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Read the passage below and answer the question that follows.

All this time Luther had followed a rather old practice. At least it seemed odd to his friends and it was very annoying to his mother. In a field of corn, daisies, peas, or raspberries, whenever he found one plant that was extra large and healthy, he would mark it. When it went to seed, Luther would carefully keep that seed away from the common stock and plant it in a separate place. What made the habit annoying to his mother was that when Luther had no string in his pocket to tie around the plant, he would pull out his shirttail, tear off a strip and tie that on his chosen stalk. This habit was the start of Luther's fame and fortune, for that is how he marked the potato seed ball which yielded the Burbank potato.

After the Burbank potato was successful, Luther sold his farm. He was too eager to see what he could do with new plants but had to wait a whole year for each crop. He had heard that in California he could raise three crops in year. So he bought a ticket to California, kissed his mother and sister goodbye, and set out for the new land. He was twenty-six years old. In California, Luther looked about for a place to settle down and go to work. He had just ten dollars. ten potatoes and the suit he was wearing when he arrived in Santa Rosa Valley, eighty kilometers north of San Francisco. For some time the young man had to work at odd jobs in order to eat. He did carpentry work, ran errands, and even cleaned chicken coops. But he did not become discouraged. Finally, he found the kind of work that suited him best, helping in a greenhouse. Though the pay was very small, he saved all he could, economizing in every way, until he had enough money to buy himself a small plot of ground in Santa Rosa. He started his own nursery business.

The first year he made a profit of only $15, but he was happy in his work. Then a bit of luck came his way. A man named Dutton wanted twenty thousand prune trees within nine months, and no nursery in the vicinity could supply them. Luther accepted the order. He then began to wonder how he would fulfil it. There must be some way, and he would find it. At last he worked out a plan based on his boyhood experiments in the grafting and budding of trees. He bought twenty thousand fine almonds and planted them, as he had once planted his corn. He knew that almond trees grow much faster than prune trees. When the almonds sprouted, he transplanted them into a special plot of ground. By the end of June, he had a miniature forest of almond seedlings.

Then Luther bought twenty thousand prune buds from a farmer whose prune trees were strong and healthy. He grafted these prune buds onto the almond seedlings. Then he partly broke off the almond tree tops so they would not grow any more and all the sap would go to the prune buds. When Mr. Dutton came for his twenty thousand prune trees that fall, Luther was ready to deliver them. Dutton was amazed. He said Luther was a wizard. This name stuck to him, though he did not particularly like it. But to the general public 'wizard' seemed a good name for a man who, as the years went by developed a thornless cactus, a white blackberry, an apple tree that bore five or more different kinds of apples at one time, a perfumed calla lily, and thousand of other strange and wonderful plants.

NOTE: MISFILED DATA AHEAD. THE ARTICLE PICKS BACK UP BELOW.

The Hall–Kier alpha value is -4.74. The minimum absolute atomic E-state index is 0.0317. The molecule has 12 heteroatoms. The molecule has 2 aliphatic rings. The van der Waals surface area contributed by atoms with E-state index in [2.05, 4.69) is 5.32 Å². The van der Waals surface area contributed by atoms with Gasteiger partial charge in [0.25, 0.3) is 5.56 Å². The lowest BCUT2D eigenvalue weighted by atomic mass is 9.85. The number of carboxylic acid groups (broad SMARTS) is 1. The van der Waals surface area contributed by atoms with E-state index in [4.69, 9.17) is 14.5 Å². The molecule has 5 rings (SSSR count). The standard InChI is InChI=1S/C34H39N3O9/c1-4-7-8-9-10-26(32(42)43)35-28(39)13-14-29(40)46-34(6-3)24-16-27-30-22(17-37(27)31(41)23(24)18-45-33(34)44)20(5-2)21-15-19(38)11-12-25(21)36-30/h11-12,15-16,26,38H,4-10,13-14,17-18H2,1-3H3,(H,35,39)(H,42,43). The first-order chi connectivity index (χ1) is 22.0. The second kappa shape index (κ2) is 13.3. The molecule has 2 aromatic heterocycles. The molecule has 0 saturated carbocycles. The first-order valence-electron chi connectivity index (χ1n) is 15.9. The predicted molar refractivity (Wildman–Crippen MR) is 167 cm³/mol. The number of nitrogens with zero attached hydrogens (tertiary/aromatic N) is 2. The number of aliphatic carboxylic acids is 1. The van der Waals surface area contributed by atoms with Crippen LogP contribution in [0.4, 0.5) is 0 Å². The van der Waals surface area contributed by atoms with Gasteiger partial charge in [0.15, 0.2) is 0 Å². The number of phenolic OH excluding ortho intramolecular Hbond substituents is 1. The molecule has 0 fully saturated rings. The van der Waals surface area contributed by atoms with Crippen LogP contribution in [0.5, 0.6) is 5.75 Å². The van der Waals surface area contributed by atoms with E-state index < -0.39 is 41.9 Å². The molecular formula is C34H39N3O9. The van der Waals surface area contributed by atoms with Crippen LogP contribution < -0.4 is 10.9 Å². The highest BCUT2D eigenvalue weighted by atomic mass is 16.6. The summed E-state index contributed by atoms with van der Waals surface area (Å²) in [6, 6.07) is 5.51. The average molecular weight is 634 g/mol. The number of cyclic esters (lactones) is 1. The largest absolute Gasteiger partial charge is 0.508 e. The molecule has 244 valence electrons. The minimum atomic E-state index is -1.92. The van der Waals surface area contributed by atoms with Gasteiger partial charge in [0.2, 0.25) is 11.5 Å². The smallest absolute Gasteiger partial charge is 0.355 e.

For a while Luther was happy at his work in the nursery. But the nursery business took too much of his time. He wanted to breed new plants, not just raise seeds. So he sold the nursery and bought four acres of land where he started his real life work. There was so much he wanted to do that he arose early and went to bed late. Luther had help, of course, but no other person in the world could see with his eyes or feel with his fingers. Those eyes and fingers could tell from a seedling what the adult tree would be like and what kind of fruit it would bear. No one else had this power, so he had to do most of the work himself.

Sometimes his work was actually painful such as his experiments with the cactus. He started to wear gloves but they slowed him down so much that he stripped them off and worked barehanded among the prickly plants. Sometimes his hands and arms and face would be torn and bleeding, his fingers burning with the plain of the cactus spikes. But he never let such things slow him down. He was trying to produce a thornless cactus, and he succeeded. It took twenty years of hard work.


Based on the passage given, write a summary in which you describe

* how Luther started his nursery business

* why he sold his nursery although he was successful

* his work at the new land


Credit will be given for use of own words but care must be taken not to change the original meaning. Your summary must be in continuous form and not longer than 130 words, including the 10 words given below.


Begin your summary as follows :

"Luther saved enough money to buy himself a plot of ..."

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Luther saved enough money to buy himself a plot of land and started his nursery business. He was happy with the small profit. His break came when Mr. Dutton ordered twenty thousand prune trees to be delivered within nine months. Luther knew almond trees grow faster than prune trees. he grafted healthy prune buds onto almond seedlings. In this way, he managed to deliver Mr. Dutton's order. he came to be known as 'wizard' for his work. His business flourished. However, it was time-consuming and he wanted to breed new plants, not just to raise seeds. After selling the nursery, he bought four acres of land to carry out the work of breeding new plants. With painstaking work for twenty years, he finally succeeded in developing a thornless cactus. ( 129 words )


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